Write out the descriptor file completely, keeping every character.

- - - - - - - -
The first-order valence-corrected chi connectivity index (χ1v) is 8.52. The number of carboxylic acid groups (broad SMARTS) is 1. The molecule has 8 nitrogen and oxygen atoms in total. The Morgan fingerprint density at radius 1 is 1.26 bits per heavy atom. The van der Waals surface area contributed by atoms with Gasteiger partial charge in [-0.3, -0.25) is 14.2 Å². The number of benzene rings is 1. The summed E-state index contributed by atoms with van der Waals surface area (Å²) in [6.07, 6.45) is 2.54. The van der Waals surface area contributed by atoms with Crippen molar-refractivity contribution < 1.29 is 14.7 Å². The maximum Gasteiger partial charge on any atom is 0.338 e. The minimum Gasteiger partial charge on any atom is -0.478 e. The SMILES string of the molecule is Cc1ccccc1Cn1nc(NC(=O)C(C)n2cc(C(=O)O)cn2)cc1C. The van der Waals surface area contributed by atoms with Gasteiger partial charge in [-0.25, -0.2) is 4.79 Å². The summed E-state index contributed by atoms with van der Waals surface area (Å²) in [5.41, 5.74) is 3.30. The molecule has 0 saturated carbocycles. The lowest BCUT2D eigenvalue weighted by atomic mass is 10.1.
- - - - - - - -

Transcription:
The first-order valence-corrected chi connectivity index (χ1v) is 8.52. The number of carboxylic acid groups (broad SMARTS) is 1. The molecule has 8 nitrogen and oxygen atoms in total. The Morgan fingerprint density at radius 1 is 1.26 bits per heavy atom. The van der Waals surface area contributed by atoms with Gasteiger partial charge in [-0.3, -0.25) is 14.2 Å². The number of benzene rings is 1. The summed E-state index contributed by atoms with van der Waals surface area (Å²) in [6.07, 6.45) is 2.54. The van der Waals surface area contributed by atoms with Crippen molar-refractivity contribution < 1.29 is 14.7 Å². The maximum Gasteiger partial charge on any atom is 0.338 e. The minimum Gasteiger partial charge on any atom is -0.478 e. The SMILES string of the molecule is Cc1ccccc1Cn1nc(NC(=O)C(C)n2cc(C(=O)O)cn2)cc1C. The van der Waals surface area contributed by atoms with Gasteiger partial charge in [-0.25, -0.2) is 4.79 Å². The summed E-state index contributed by atoms with van der Waals surface area (Å²) in [5.41, 5.74) is 3.30. The molecule has 0 saturated carbocycles. The lowest BCUT2D eigenvalue weighted by atomic mass is 10.1.